Soon after my article about why the Z3 launch in India could be important for Blackberry, Google (NASDAQ:GOOG) (NASDAQ:GOOGL) announced the Android One, reinforcing the notion that inexpensive smartphones will be an important strategy in emerging economies. This is also a warning bell for its competitors such as Microsoft (NASDAQ:MSFT), Mozilla and Blackberry (NASDAQ:BBRY) that are also focusing on bringing out lower priced devices for the emerging markets.
What is Android One?
Android One is a new initiative by Google to decrease the cost of developing and releasing smartphones. The initiative aims at pooling resources from smartphone makers and others in the ecosystem to provide turnkey solutions in handset manufacturing.
These phones, irrespective of the makers, would all run the same standardized Android OS, with Google providing the OEMs with hardware reference designs. The OS updates would come in directly from Google, as is the case with the Nexus line of devices. Also, Google would provide handset makers access to its Play Store to help them add locally relevant apps to their devices.
This will allow the OEMs to save time and cost on customizing the OS for the different devices, thereby reducing the time to market and the price to the end-user for these devices. Google expects that the initiative will reduce the price of the devices significantly and allow them to target the sub-$100 smartphone market, without compromising on the user experience.
Google is working closely with three local manufacturers in India, Micromax, Spice, and Karbonn, with the first few devices expected to be launched in this fall. Additionally, the company will soon target other local manufacturers from other countries.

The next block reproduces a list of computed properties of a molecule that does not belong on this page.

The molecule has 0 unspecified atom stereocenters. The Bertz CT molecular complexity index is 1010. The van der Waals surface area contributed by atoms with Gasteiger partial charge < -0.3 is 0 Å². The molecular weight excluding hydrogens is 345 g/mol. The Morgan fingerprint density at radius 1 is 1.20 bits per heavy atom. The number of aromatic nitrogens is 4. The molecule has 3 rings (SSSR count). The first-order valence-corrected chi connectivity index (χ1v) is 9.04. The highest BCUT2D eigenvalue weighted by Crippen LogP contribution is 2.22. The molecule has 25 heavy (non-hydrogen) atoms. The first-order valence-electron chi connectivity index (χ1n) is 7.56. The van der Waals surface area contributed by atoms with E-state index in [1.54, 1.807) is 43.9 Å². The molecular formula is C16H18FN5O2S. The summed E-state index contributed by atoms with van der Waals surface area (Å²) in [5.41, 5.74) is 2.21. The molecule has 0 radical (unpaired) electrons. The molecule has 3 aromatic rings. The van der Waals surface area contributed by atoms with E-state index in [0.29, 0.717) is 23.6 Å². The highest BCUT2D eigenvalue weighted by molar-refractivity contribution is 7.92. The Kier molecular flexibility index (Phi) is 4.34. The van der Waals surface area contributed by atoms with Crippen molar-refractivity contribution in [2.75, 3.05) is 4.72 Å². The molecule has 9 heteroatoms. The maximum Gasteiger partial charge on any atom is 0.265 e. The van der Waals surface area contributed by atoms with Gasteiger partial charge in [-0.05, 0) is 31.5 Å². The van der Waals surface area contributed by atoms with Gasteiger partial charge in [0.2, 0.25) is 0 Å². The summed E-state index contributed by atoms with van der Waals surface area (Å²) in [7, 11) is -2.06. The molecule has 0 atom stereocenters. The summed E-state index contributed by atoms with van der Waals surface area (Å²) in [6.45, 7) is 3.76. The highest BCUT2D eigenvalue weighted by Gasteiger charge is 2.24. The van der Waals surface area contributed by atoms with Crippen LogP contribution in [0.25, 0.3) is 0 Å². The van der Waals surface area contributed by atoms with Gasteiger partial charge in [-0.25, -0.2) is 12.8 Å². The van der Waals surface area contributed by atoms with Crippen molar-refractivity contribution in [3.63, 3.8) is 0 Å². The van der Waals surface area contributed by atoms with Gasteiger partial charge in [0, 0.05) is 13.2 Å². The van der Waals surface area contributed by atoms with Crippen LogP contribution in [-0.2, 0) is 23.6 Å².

What are the implications?
So, what could the Android One mean for investors? Consider how the example of India could work out. India is a price-sensitive market, and although mobile uptake has been significant, less than 5% of the population uses smartphones. This is attributable to the fact that, in countries such as India, smartphones are sold unsubsidized, making them too expensive for most of the population. Additionally, poor mobile infrastructure and expensive data plans are equally at fault for poor smartphone adoption.
Per a recent CMR India report, approximately 247.2 million mobile handsets were shipped in India for 2013, of which 206.5 million were feature phones and only 41.1 million were smartphones. Interestingly, IDC estimates that about 78% of smartphone units shipped in India are within the sub-$200 category, a category that is opened up by introduction of Android One. Additionally, the initiative could potentially lead to feature phone users transitioning to smartphones, thereby enlarging the market pie.
Competitors are aware of the opportunity
Competitors are also fighting for a share of the pie in India. While there are already a few smartphones in India in the sub-$200 category, these devices have low-end hardware and very poor user experience. However, BlackBerry recently launched the Z3 in the sub-$200 smartphone category with superior specifications.
Microsoft already has a plethora of feature phones and smartphone devices, catering to the sub-$100 category such as the Nokia Asha and Nokia X, plus some entry-level Lumia phones. These devices, however have low specs hardware and do not provide a very enriching user experience. The company is also planning on cheaper chipsets for Windows phones and easing restrictions on hardware specifications for OEMs to remain price-competitive in emerging markets.
Mozilla, on the other hand, is looking to undercut Google with a $40 phone through its partnership with local companies such as Spice and Intex. The devices will run on the Firefox OS.
However, none of these competitors have an eco-system that can match what Android has. Additionally, the Android One initiative will ensure better hardware and a better user experience in the sub-$100 category, which will differentiate it from competitors. As suggested by a recent article on Verge, Google might be on its way to owning the world with Android One.
Saurav Chakraborty has no position in any stocks mentioned. The Motley Fool recommends Apple, Google (A shares), and Google (C shares). The Motley Fool owns shares of Apple, Google (A shares), Google (C shares), and Microsoft. Try any of our Foolish newsletter services free for 30 days. We Fools may not all hold the same opinions, but we all believe that considering a diverse range of insights makes us better investors. The Motley Fool has a disclosure policy.